Monday, February 05, 2018

Casa de Fritos & Rainbow Ridge, October 1961

I always enjoy a good look at the old "Casa de Fritos" restaurant. That being said, this isn't exactly a good look, but it is a look - and that is good enough for me. As seen from the side, the Casa might well be an old adobe abode (see what I did there?), inspired by the wonderful buildings of Indian pueblos. The gnarled olive tree (sans twinkle lights, I am guessing) adds character, and some much-welcomed shade, while the little garden nearby is not as manicured as the plants in other parts of Disneyland. 


Here's one of the actual pueblo structures in New Mexico...


Meanwhile, nearby was the li'l mining town of Rainbow Ridge. Some say it's haunted! Well, actually, only I said it. But hey, maybe a spooky Halloween version of Big Thunder would be cool. Disney, please send my check to the usual address.

Favorite detail (as always) is the big golden tooth near the dentist's shingle.


17 comments:

Nanook said...

Major-

That Fritos casa certainly looks authentic. In fact - since Disneyland is always on the lookout for more space - how's about taking a cue from their New Mexico amigo and building skyward-! I think 'ol Klondike and the Frito Kid would love the elevated view.

Thanks, Major.

TokyoMagic! said...

I love the late afternoon lighting on the buildings in that second pic. And I'm wondering if there's any chance that olive tree in the first pic could still be standing? I guess not. Are those kumquats growing just to the right of the olive tree? I'm assuming that those white rails in the foreground mean that the pic was taken from the Mine Train's loading platform. I think those rails are a part of the entrance or exit ramp for the attraction.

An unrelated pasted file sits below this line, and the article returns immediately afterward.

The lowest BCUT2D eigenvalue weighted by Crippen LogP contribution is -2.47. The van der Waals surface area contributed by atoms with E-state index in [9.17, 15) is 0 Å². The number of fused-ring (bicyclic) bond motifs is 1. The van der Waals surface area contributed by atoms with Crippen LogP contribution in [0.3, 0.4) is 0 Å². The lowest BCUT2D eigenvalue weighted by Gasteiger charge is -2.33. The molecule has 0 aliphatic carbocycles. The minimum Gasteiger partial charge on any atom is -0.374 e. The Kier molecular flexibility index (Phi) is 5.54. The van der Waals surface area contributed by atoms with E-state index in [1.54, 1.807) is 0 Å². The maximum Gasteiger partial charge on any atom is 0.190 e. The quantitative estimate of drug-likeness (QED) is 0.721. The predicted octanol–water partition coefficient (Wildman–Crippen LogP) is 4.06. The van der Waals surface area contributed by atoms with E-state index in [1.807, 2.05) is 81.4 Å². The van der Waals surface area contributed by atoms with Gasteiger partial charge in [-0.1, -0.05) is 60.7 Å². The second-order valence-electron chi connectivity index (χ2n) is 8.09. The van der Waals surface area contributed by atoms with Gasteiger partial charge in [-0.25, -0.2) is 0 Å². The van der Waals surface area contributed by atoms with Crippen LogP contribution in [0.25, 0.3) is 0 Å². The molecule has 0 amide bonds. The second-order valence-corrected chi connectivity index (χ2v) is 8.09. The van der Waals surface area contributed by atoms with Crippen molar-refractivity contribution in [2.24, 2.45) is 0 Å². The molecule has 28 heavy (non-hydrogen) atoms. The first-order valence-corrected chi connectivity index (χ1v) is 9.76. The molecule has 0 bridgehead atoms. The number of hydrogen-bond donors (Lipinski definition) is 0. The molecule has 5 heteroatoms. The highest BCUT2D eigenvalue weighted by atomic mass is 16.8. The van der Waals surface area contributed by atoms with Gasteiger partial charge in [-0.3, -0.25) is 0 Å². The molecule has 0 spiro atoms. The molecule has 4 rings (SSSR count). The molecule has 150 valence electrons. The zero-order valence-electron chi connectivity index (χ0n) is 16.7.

Chuck said...

Note the strategically-placed bench in the first photo, letting gusts subtly know not to attempt opening those doors.

Ditto TM!'s comment on the late afternoon shadows. I always thought of Rainbow Ridge as a separate town, distinct from the rest of Frontierland. Not sure if it's the "sleepy little mining town of Rainbow Ridge" copy that did it, or just that it seemed to me to be a separate place within the same world.

Nice way to start the day, Major. Thank you.

Chuck said...

I'm sure that bench trick also worked at deterring guests, too.

Steve DeGaetano said...

Dr. Holliday is the dentist? Neat touch.

John Henry "Doc" Holliday of O.K. Corral fame started out as a dentist.

DrGoat said...

Any pic of Casa de Fritos is welcome. Couldn't get enough of the Frito Kid sending me another bag of Fritos down the chute.

Stuart Powley said...

Doc Holliday practiced in my hometown of Denison, Tx for a while. Not while I lived there, but still... They have a Doc Holliday Saints and Sinners celebration there every year.

Patrick Devlin said...

I had forgotten all about that Doc Holliday reference in Rainbow Ridge from seeing it years ago. Thank you for refreshing a lovely bit of theming in depth.

Anonymous said...

So much depth in such a small space. I missed the RR tombstone reference until just now.

@Chuck, I agree, and the small scale and the fact that you couldn't go into to walk around helped reinforce the distinctive nature of Rainbow Ridge. Those photos look like a real place, without people to spoil the scale.

Major posted a pic a while back with a CM standing by one of the buildings, he looks like a giant.

We never tried Casa De Fritos, we had better Mexican food options at home, while the creole choices over at the French Market were unknown in the San Joaquin Valley at that time, and probably still. Mom and Dad loved NOS and we always had dinner there.

@Tokyo, I think those flowers are lantana >>